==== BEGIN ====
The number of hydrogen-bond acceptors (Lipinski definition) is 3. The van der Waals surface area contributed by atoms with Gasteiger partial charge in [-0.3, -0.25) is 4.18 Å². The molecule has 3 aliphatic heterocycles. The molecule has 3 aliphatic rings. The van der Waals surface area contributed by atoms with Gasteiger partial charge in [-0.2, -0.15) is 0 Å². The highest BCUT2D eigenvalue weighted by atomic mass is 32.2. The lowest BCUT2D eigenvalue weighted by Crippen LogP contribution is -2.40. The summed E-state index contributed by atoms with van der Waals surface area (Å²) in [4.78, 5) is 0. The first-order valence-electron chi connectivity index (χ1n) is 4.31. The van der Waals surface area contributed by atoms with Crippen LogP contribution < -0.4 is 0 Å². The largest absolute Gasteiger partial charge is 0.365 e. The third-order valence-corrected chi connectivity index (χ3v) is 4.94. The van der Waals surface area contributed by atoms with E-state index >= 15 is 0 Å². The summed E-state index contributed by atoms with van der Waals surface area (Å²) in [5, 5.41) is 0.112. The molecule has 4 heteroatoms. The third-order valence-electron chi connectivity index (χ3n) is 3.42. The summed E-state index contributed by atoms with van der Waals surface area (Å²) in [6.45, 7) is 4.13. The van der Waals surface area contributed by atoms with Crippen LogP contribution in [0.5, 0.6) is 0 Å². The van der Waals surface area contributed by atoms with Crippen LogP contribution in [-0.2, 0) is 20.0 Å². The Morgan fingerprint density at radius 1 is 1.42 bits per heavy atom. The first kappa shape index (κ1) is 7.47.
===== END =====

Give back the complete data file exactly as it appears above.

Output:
The number of hydrogen-bond acceptors (Lipinski definition) is 3. The van der Waals surface area contributed by atoms with Gasteiger partial charge in [-0.3, -0.25) is 4.18 Å². The molecule has 3 aliphatic heterocycles. The molecule has 3 aliphatic rings. The van der Waals surface area contributed by atoms with Gasteiger partial charge in [-0.2, -0.15) is 0 Å². The highest BCUT2D eigenvalue weighted by atomic mass is 32.2. The lowest BCUT2D eigenvalue weighted by Crippen LogP contribution is -2.40. The summed E-state index contributed by atoms with van der Waals surface area (Å²) in [4.78, 5) is 0. The first-order valence-electron chi connectivity index (χ1n) is 4.31. The van der Waals surface area contributed by atoms with Crippen LogP contribution < -0.4 is 0 Å². The largest absolute Gasteiger partial charge is 0.365 e. The third-order valence-corrected chi connectivity index (χ3v) is 4.94. The van der Waals surface area contributed by atoms with E-state index >= 15 is 0 Å². The summed E-state index contributed by atoms with van der Waals surface area (Å²) in [5, 5.41) is 0.112. The molecule has 4 heteroatoms. The third-order valence-electron chi connectivity index (χ3n) is 3.42. The summed E-state index contributed by atoms with van der Waals surface area (Å²) in [6.45, 7) is 4.13. The van der Waals surface area contributed by atoms with Crippen LogP contribution in [0.5, 0.6) is 0 Å². The van der Waals surface area contributed by atoms with Crippen LogP contribution in [-0.2, 0) is 20.0 Å². The Morgan fingerprint density at radius 1 is 1.42 bits per heavy atom. The first kappa shape index (κ1) is 7.47.